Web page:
Tutorial: Distributed Data Analysis using R
Stefan Rüping, Fraunhofer IAIS, Sankt Augustin, Germany.
Michael Mock, Fraunhofer IAIS, Sankt Augustin, Germany.
Dennis Wegener, Fraunhofer IAIS, Sankt Augustin, Germany.
Follow this link.
In the last couple of years, the amount of data to be analysed in different areas grows rapidly.
Examples range from natural sciences (e.g. astronomy or particle physics), business data (e.g.
a high increase use data volume is expected by the use of RFID technology), life sciences
(such as high-throughput genomics and post-genomics technologies) or data generated by
normal users on the internet (see Google, Youtube, etc.). The enormous growth of the amount
of data is complemented by advances in distributed computing technology enabling the data
analyst to handle this amount of data in reasonable time. Two main streams of current
distributed technology development and research are particularly useful in this respect: the
GRID technology is aiming at making data stores and computing facilities which are
geographically widely spread available for a common, global data analysis. The other stream
of development is cluster-based computing which transforms large amounts of standard
computers into high-performance computing bases.
However, even if the above mentioned advances in distributed computing technology make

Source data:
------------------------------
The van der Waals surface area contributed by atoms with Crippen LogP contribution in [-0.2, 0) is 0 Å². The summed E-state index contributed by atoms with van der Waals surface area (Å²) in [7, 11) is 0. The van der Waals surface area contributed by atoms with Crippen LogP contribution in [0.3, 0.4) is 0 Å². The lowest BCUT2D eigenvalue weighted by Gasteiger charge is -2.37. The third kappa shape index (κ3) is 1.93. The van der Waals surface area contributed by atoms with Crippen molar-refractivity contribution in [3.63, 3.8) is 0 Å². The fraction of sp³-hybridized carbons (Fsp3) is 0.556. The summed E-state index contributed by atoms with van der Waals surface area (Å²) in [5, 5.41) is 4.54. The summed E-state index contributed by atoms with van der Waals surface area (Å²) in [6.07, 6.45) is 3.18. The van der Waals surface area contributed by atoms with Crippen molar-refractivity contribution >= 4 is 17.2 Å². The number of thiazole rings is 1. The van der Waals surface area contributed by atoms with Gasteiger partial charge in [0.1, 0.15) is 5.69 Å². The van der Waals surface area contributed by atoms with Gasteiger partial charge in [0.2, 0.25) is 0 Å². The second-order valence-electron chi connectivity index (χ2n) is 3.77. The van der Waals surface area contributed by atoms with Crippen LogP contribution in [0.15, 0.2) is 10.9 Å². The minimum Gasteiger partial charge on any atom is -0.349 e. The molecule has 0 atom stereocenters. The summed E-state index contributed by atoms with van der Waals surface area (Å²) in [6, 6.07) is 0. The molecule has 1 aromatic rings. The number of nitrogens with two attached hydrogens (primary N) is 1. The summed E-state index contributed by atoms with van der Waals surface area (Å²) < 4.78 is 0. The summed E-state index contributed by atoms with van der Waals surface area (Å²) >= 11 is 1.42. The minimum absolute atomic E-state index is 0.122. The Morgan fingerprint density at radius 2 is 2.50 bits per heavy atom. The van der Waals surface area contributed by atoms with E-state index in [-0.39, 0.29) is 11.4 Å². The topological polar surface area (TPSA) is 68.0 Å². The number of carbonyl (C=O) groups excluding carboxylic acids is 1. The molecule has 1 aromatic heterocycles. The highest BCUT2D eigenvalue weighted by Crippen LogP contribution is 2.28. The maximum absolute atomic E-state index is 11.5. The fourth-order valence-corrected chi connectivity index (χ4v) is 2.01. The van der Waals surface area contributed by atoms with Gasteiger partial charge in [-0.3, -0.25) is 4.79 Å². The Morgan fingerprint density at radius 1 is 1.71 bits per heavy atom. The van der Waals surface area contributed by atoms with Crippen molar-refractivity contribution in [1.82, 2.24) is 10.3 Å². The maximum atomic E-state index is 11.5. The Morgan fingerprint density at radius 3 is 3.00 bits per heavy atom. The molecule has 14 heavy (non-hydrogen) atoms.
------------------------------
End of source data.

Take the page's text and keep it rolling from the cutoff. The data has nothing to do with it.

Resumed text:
available the computing and storage resources for handling large amounts of data, they
introduce another level of complexity in the system, such that the traditional data analyst, with
a strong background in statistics and application domain knowledge, might be overwhelmed
by the complexity of the underlying distributed technology. For instance, an application
developer using R might not be interested in any details of how web services are built.
Therefore, ongoing research aims at bridging the gap between advanced distributed
computing technology and traditional statistical software.
The goal of this tutorial is to inform the statistician, especially those using the R language,
about current trends in distributed computing technology and to show ways how to use and
integrate R programs in distributed environments – considering both, GRID and cluster-based
computing. As a particular challenging example, we will, among other, report from the
Advancing Clinico-Genomics Trials on Cancer project (ACGT) which aims at providing a
data analysis environment that allows the exploitation of an enormous pool of data collected
in European cancer treatments.
In the context of this project, the GridR package was developed, which was one of the first